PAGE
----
New Jersey Personal Injury Claims
Millions of personal injury claims are filed every year in the United States. Commonly you will see them being filed for car accidents, workplace accidents, slip and falls, premises liability, and even medical malpractice. Although these are the majority of cases, there are cases seen for all sorts of things such as dog bites or animal attacks. Regardless of type of accident case the claim involves, one thing is always the same: Someone is being sued for being negligent in their actions, thus causing harm to another. If you want to file a personal injury claim, there are four elements to consider that we will go over below.
Duty to Exercise Reasonable Care and Failure to Do So
The first important element to a personal injury case involves a duty to exercise reasonable care. This is, in a sense, a legal and moral obligation to handle a certain situation at a responsible level the average person is expected to do. With construction sites, workers are expected to maintain equipment and not leave loose tools on a scaffolding. Drivers are expected to only operate the vehicle when mentally sound and able to concentrate on the road. Owners of a premises in which people visit is expected to salt their sidewalks after snow and make sure loose handlebars are resecured. You must do your best to avoid risking harm or causing harm to others.
Once a duty of care is established, there then must be evidence to prove that someone failed to exercise that duty of care. For instance, there may be no way for an owner of a property to know immediately that another person may have damaged flooring or handrails. Thus if someone gets hurt soon after the damaged property, they may not actually be liable. There has to be proof a party was actually negligent in their responsibilities.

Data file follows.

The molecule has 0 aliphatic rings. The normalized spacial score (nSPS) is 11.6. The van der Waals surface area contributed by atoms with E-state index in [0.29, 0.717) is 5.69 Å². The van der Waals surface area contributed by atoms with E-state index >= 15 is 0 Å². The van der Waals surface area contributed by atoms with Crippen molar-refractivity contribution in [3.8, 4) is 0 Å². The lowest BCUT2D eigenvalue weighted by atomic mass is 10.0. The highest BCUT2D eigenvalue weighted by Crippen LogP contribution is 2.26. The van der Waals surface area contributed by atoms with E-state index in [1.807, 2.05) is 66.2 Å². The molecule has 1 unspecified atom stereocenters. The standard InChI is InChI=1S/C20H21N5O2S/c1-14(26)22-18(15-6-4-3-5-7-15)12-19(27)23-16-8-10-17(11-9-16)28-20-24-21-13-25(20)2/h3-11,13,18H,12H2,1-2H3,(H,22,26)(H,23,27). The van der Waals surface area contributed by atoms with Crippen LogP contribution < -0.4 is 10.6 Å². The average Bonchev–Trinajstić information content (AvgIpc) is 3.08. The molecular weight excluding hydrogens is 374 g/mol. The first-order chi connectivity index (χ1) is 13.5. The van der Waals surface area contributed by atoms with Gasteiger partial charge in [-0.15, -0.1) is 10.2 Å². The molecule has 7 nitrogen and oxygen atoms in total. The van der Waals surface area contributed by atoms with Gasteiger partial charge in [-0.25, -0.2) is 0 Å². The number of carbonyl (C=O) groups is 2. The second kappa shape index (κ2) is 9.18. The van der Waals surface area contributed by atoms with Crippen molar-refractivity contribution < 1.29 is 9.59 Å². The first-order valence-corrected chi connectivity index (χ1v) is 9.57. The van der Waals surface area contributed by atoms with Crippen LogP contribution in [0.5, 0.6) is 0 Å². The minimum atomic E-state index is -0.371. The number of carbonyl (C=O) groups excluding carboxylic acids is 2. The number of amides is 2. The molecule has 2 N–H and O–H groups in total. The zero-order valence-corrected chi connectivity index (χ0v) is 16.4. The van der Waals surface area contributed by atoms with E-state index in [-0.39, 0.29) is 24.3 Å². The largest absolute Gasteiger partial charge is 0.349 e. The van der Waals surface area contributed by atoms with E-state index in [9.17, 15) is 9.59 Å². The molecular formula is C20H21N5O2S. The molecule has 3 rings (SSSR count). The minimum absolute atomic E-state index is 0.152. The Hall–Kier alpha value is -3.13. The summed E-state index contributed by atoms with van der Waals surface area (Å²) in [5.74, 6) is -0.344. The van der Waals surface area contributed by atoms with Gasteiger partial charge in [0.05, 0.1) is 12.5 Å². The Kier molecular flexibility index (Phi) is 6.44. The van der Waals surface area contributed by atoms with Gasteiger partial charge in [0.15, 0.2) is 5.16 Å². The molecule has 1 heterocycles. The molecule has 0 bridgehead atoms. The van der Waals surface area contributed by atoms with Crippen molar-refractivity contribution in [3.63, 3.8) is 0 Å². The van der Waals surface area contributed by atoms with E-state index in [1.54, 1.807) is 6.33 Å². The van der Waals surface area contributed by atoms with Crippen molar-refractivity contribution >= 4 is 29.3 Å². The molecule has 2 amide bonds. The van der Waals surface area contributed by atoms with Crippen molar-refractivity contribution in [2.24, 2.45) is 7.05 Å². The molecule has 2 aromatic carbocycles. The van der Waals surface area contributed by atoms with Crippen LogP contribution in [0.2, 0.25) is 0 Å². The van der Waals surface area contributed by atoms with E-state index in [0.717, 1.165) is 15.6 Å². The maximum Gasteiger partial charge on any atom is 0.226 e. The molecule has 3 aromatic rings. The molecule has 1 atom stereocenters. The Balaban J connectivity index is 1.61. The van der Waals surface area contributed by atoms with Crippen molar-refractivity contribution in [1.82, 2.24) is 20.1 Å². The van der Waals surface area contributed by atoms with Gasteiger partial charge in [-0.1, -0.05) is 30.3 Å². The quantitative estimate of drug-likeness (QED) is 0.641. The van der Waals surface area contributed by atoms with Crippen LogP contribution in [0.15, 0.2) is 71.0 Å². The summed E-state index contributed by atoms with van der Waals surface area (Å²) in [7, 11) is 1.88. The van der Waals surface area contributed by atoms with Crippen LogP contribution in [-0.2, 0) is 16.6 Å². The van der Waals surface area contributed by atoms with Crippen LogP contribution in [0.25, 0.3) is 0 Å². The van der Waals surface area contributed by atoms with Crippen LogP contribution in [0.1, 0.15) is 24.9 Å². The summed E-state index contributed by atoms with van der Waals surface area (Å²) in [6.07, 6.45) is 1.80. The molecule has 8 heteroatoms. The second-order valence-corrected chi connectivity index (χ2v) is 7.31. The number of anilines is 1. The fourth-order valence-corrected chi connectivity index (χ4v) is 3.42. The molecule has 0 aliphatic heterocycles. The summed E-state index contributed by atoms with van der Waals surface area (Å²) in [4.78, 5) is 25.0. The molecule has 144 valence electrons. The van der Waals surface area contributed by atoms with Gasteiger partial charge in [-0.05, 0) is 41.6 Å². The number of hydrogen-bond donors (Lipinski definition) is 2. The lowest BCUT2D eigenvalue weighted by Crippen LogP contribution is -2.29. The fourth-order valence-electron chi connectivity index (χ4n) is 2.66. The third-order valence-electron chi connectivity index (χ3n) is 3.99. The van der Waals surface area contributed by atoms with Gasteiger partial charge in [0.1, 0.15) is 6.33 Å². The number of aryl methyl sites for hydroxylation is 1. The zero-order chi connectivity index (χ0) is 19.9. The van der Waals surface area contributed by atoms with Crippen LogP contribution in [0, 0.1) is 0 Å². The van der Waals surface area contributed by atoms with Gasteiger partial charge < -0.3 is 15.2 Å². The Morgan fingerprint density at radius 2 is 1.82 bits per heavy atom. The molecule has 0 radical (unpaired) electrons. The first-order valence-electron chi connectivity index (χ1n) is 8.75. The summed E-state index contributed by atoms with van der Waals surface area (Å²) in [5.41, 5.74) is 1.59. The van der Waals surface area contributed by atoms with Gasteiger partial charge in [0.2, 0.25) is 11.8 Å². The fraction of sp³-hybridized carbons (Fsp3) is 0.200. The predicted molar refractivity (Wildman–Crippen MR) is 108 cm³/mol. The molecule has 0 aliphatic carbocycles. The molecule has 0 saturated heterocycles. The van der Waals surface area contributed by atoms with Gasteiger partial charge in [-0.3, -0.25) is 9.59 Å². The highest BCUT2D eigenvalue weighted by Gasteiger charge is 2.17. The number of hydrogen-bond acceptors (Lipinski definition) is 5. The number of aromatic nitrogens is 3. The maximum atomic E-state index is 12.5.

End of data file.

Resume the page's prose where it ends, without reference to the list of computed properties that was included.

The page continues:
Causation of the Accident
The third element of a personal injury case involves causation. Even if someone had an expected duty of care and was negligent, they may not necessarily be able to be sued. You have to be able to prove that the cause of the accident that resulted in your injury was due to someone’s failure to exercise a duty of care. As an example, imagine a fatigued driver gets into a truck accident with you after running a red light. Although they may have been negligent in driving exhausted, they may not be the cause of the accident. You may perhaps be partially to blame by not watching the road or a brake manufacturer may be at fault resulting in the other driver not being able to break properly. Establishing causation is crucial for a personal injury case.
Actual Damages Caused by the Accident
The final element of a personal injury case involves damages. Naturally, if you have not actually sustained any serious injuries from someone’s negligence, there is no grounds for a lawsuit. A little bruising or few scrapes usually doesn’t constitute needing compensation. It needs to have been serious enough to cause actual real harm to someone such as medical bills, obvious scars or deformations, depression or mental anguish, loss of wages, loss of future promotions, etc. Without these damages or evidence of them, there is no case. An attorney can help you to gather evidence to prove these damages.
Contact an Egg Harbor Personal Injury Lawyer to Discuss Your Car Accident Case in New Jersey
Did you or a loved one sustain serious injuries due to an accident in New Jersey? Don’t let the medical bills pile up while you wait for the negligent party or their insurance company to do the right thing. Right now, you need an aggressive personal injury attorney on your side, fighting to get you the compensation you need, want, and deserve. The skilled attorneys at Brown Law represent clients injured because of driving accidents in Pleasantville, Hammonton, Somers Point, Ventnor City, and throughout New Jersey. Call (609) 344-8270 or fill out our online contact form to schedule a free consultation about your case. We have an office conveniently located at 3123 Atlantic Avenue, Suite 201, Atlantic City, NJ 08041.
The articles on this blog are for informative purposes only and are no substitute for legal advice or an attorney-client relationship. If you are seeking legal advice, please contact our law firm directly.